The recently published “Rapid Review of COVID-19 testing in Aotearoa New Zealand” was long overdue. So far testing has been tightly controlled and has been mostly applied to Public Health response testing. An example of Government control is the prohibition on the importing, manufacturing, supplying, selling, packing, or using point of care tests for SARS-CoV-2 or COVID-19 infection or immunity. Application must be made to the Director-General of Health for any of these actions.
The Rapid Review made thirteen recommendations, including:
The MoH to develop a clearly-articulated future-focused testing strategy
The MoH to facilitate test delivery using co-design and fit for purpose innovative testing
The MoH to consolidate, rationalize, and resource policies and procedures for testing
The MoH to clearly articulate the way tests are determined to be regulated and/or funded
The MoH to actively encourage, and facilitate piloting, new testing approaches
The MoH to develop a comprehensive ongoing system of new tests assessment
The MoH to develop their system of scanning for novel testing approaches
The MoH to have a strategic approach to community engagement and communication for testing
The MoH to continue to implement and expand technology solutions to support collection, testing, and reporting processes.
Consolidation of advice on testing is required. The Rapid Review Report listed no fewer than nine laboratory groups and networks associated with COVID-19 testing. There are many reasons for COVID-19 testing which vary according to the setting, eg. MIQ, symptomatic people, contract tracing, different workplaces, hospitals, and aged residential care. With the fragmentation described in the Report it is unlikely that a “whole of system" view can be formed which considers the purpose of testing in these diverse settings. The attributes of a test which make it fit for purpose for contract tracing and symptomatic testing are not necessarily needed for high frequency worker or MIQ testing when there is COVID-19 transmission in the community.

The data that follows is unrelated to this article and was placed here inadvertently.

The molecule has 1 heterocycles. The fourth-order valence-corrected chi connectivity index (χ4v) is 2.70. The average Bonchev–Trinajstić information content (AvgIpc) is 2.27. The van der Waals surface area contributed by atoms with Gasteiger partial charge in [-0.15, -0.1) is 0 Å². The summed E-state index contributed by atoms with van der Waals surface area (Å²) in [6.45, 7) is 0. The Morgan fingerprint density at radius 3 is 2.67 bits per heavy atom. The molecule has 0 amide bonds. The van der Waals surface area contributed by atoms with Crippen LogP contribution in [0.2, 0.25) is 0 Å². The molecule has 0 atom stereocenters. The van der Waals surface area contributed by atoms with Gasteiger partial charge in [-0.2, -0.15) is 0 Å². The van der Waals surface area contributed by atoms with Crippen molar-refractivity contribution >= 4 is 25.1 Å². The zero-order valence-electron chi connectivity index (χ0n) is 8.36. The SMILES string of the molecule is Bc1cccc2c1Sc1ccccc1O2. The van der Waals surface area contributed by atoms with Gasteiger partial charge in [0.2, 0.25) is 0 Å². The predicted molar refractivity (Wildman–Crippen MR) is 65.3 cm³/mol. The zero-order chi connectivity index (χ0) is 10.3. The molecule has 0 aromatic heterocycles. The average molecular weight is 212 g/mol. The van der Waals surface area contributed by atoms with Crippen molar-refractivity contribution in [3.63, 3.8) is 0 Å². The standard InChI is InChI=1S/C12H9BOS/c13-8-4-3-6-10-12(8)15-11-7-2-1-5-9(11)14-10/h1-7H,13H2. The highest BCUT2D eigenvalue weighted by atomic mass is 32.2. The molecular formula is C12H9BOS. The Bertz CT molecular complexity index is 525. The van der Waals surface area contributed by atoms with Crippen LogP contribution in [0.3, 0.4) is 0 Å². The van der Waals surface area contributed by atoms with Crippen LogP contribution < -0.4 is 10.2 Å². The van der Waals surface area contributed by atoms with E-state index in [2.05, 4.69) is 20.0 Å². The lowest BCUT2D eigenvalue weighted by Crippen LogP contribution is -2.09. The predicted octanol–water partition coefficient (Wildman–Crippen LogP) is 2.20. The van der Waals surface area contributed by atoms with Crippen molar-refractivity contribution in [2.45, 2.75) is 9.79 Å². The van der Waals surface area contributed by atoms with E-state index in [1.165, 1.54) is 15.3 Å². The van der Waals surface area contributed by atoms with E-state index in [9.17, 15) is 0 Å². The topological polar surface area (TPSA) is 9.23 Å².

A future-focused testing strategy for COVID-19 testing and result reporting must account for the biology of SARS-CoV-2. Frequency of testing had been addressed before here but virus biology is relevant to laboratory reporting times as well. Previous variants of the virus took about 5 days for a person to become infectious. In this setting there was some leeway for contract tracing to occur to interrupt chains of transmission. If the future purposes of public health testing remain as understanding links between cases and interrupting chains of transmission then results need to be reported swiftly because the delta variant reaches infectiousness days sooner. With Delta, the target of 80% reported within 24 hours will fall short of meeting the goals of testing. Specimen transportation to the laboratory needs to be swift and frequent. Once received in the laboratory testing and reporting should be completed within 12 hours. Rako Science's saliva testing the time from collection to reporting is just over 10 hours and once received in the laboratory is under 5 hours.
Slow reporting times reduces the ability of our committed and hard-working Public Health Officers to rapidly intervene to reduce transmission.
Dr Arthur Morris.
Arthur Morris is a pathologist, clinical microbiologist, with a long-term interest in infection prevention and control. He is the supervising pathologist for IGENZ.
In January 2021, IGENZ Ltd, a contracted testing laboratory, achieved IANZ accreditation for saliva testing using the Rako Science methodology, based on validation work that used a set of contemporaneously collected paired saliva and nasopharyngeal samples.